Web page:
It comes ahead of a European Council meeting in Brussels on 7 February where heads of state plan to finalise the EU’s budget for 2014 to 2020.
“The UK’s research-intensive universities are acknowledged internationally as beacons of excellence, but critical funding that underpins our excellence could be at risk on Thursday,” said the group in letter to the Financial Times published on 5 February.
In recent days the League of European Research Universities, the European Research Council and companies such as Siemens and Ericsson have also joined in publishing statements calling for the European Commission’s proposed €80 billion (£68.8 billion) budget for the next research funding programme, Horizon 2020, to be approved.
On a visit to the UK last week the European commissioner for research, innovation and science, Maire Geoghegan-Quinn, warned that research and innovation funding risked getting squeezed out in negotiations because the two other largest parts of the budget, the Common Agricultural Policy and structural funds, garnered much larger support.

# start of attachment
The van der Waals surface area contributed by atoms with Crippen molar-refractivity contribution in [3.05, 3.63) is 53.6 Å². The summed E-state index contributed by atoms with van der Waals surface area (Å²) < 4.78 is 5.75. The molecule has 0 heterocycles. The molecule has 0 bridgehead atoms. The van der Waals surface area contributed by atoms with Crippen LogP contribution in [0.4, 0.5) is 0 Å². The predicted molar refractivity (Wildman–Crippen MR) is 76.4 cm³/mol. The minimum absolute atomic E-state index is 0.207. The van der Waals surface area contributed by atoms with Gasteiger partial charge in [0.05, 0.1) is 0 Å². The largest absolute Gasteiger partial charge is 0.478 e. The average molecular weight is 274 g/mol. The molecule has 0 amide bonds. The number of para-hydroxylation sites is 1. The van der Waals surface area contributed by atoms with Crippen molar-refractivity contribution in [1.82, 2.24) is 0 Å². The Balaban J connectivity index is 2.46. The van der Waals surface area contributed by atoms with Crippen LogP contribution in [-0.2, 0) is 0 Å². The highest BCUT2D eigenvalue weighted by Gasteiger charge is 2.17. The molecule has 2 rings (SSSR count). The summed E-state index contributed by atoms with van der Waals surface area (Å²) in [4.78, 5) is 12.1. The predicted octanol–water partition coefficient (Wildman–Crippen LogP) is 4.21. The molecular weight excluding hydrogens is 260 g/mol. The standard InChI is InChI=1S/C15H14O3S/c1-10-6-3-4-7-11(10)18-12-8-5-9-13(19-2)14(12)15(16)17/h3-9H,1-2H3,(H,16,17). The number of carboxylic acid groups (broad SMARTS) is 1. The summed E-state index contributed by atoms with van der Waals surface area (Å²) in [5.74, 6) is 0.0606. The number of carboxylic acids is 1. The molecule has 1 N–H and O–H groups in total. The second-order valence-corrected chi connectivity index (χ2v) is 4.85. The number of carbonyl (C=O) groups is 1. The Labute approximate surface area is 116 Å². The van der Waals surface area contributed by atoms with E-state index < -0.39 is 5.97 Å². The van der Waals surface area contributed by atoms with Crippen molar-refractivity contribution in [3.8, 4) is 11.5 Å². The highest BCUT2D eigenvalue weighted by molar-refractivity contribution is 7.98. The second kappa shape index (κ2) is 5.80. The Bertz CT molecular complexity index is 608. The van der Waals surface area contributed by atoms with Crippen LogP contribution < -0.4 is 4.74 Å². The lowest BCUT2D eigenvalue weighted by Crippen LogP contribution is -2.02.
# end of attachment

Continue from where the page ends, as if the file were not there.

“We don’t have champions at the table supporting research and innovation, at a time when several member states, including the UK, are emphasising that this is what we need to invest in to get us out of the crisis and make our economies competitive,” said the commissioner.
“It would be a catastrophe if the result of the horse trading were that the other two areas of the budget weren’t touched and… all of the cuts were to come from the area that can produce the jobs and the growth,” she added.
Ms Geoghegan-Quinn said she believed the figure on the table for Horizon 2020 at the most recent heads of state meeting had been around €70 billion. A final budget of lower than €74 billion would constitute a reduction on 2013 funding levels, she said.
She called on UK prime minister David Cameron to emulate his predecessor at the time of the last budget negotiations in 2006, Tony Blair, and champion research and innovation.
The UK is the second largest recipient of EU research funding. It also receives by far the most grants from the prestigious ERC, with the universities of Cambridge, Oxford and University College London taking the three top spots by number of ERC grants.